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ChicTech Seeks to Increase the # of Women in Computer Science—and Is Succeeding!


A ChicTech participant learns about CS during the Python Workshop.

November 16, 2016

Computer Science is only for guys who are nerdy geeks and who sit glued to their computers 24/7! This is one of the myths about computer science (CS)  that the fall 2016 ChicTech outreach set about to dispel, while showing 61 visiting high school girls (up from 50 last year) that CS is cool. Held November 12–13, the event, hosted by Illinois’ Women in Computer Science (WCS), was designed to show girls that they too can do CS, that it’s lots of fun, what it’s like to be a CS student at Illinois, and what a CS career might be like. And as its name implies, ChicTech sought to show girls that they can be CS majors and still be chic—still be all girl! Finally, ChicTech underscored that if these young women matriculate to Illinois, they will have a great support system of other women in CS.

One of ChicTech’s main goals was to show girls who had no coding experience, nor access to it in high school, that not only could they do computer coding, but that it’s fun! So three sessions were devoted to coding workshops. Girls were divided by expertise into three groups: girls who had never coded before, those with some experience, and, finally, computer-savvy girls with a lot of experience. Then, during the workshops, they learned to use applications based on their skill levels: beginners used HTML and CSS to design a web page; students with intermediate-level skills used JAVA; advanced-level students worked with Python.


Illinois CS student Emily Chao (center) helps high school students during ChicTech's Python Workshop.

To show the girls career opportunities available in CS, during lunch, Sharon Zhu from Huawei presented so the girls could find out what they might expect after college if they went into industry.

Another important goal of ChicTech was to show the visitors what life as a CS student at Illinois is like. So the event fostered interactions with nearly 80 CS students (mostly women) who volunteered to work with participants. A large number of CS students were on hand to teach participants during the workshops.


ChicTech participants discover campus during the Photo Scavenger Hunt.

CS students also participated in other ChicTech activities to show girls that there's more to being a CS student than being glued to a computer screen. They shepherded groups of girls around campus during Saturday afternoon’s photo scavenger hunt. In addition to introducing them to campus icons Alma Mater and Grainger Bob, the scavenger hunt required some borderline-impossible photos, such as one with a minimum of five squirrels (Photoshop, anyone?).  To further expose girls to college life, on Sunday, a panel of current CS students answered any questions girls might have had.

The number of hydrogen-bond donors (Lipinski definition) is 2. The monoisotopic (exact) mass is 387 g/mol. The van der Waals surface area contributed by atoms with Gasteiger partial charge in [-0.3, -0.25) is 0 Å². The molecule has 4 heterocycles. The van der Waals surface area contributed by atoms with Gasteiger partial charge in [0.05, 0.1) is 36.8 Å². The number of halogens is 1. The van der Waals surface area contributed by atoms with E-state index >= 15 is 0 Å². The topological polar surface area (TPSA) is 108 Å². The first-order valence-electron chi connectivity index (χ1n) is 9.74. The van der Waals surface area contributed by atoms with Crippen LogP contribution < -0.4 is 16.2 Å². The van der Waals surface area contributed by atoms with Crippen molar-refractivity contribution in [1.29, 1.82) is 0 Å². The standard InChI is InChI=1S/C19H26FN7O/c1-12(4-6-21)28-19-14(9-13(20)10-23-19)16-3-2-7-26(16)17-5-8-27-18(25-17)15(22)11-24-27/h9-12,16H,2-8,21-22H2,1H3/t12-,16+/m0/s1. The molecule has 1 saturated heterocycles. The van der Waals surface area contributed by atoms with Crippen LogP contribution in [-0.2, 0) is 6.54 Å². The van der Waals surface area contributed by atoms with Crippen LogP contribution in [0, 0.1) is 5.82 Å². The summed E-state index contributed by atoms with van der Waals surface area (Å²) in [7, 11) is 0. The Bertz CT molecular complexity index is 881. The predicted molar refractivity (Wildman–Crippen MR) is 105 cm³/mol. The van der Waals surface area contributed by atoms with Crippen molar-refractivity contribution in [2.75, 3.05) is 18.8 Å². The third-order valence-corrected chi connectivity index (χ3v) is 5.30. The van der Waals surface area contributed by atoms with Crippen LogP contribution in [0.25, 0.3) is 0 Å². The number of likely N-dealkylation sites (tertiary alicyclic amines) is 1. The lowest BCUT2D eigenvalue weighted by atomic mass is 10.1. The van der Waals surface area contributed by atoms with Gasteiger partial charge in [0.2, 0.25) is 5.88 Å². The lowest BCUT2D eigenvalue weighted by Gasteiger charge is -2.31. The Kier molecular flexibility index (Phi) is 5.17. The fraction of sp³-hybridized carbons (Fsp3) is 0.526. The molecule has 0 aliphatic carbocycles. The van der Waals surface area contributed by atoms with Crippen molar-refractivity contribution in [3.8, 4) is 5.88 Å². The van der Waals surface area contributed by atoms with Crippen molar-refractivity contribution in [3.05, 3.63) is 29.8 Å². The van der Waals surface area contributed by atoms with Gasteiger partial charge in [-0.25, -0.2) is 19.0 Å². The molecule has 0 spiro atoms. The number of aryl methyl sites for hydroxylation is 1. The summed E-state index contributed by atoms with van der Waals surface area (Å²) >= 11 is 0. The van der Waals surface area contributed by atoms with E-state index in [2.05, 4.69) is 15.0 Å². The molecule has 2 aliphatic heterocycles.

During Girls' Night, ChicTech participants not only enjoyed decorating cupcakes, but eating them (image courtesy of Crystal Wang).

Saturday evening’s activities were designed to further develop relationships among the girls themselves and the CS students. Students played Jeopardy!, which included some questions about famous females in technology or tech companies that got their start at Illinois, along with a team-building activity: an egg-drop challenge. And to show the visitors that they don’t have to give up being girly-girly to be computer science majors, Girls’ Night featured painting nails, making jewelry out of computer parts, and decorating cupcakes.


A ChicTech participant prepares to settle down for the night (image courtesy of Crystal Wang).

Sunday afternoon’s events included the girls’ parents, who were invited for  pizza and a talk by a CS Professor Anna Yershova, who spoke about virtual reality, as well as the final session where girls presented their projects so their folks could see what they’d learned over the weekend.

ChicTech's overarching goal was to show girls that if they studied CS at Illinois, they wouldn’t have to go it alone, but would have the support of other women in CS who have already been through it all and could be a great resource.


A ChicTech participant learns about HTML/CSS during a workshop.

Nor would they be the token girl in any CS classroom any more. They learned that the percentage of women in CS at Illinois is on the rise: it appears the numerous outreach events, such as Chic Tech, that WCS has been holding over the last several years are starting to pay off—big time! Almost half (46%) of the 190 freshmen in Illinois’ CS Department are women (significantly greater than the 18% in CS nationwide), almost a 50% increase over the 24% in last year’s freshman class, and a drastic increase from JUST 6% back in 2012.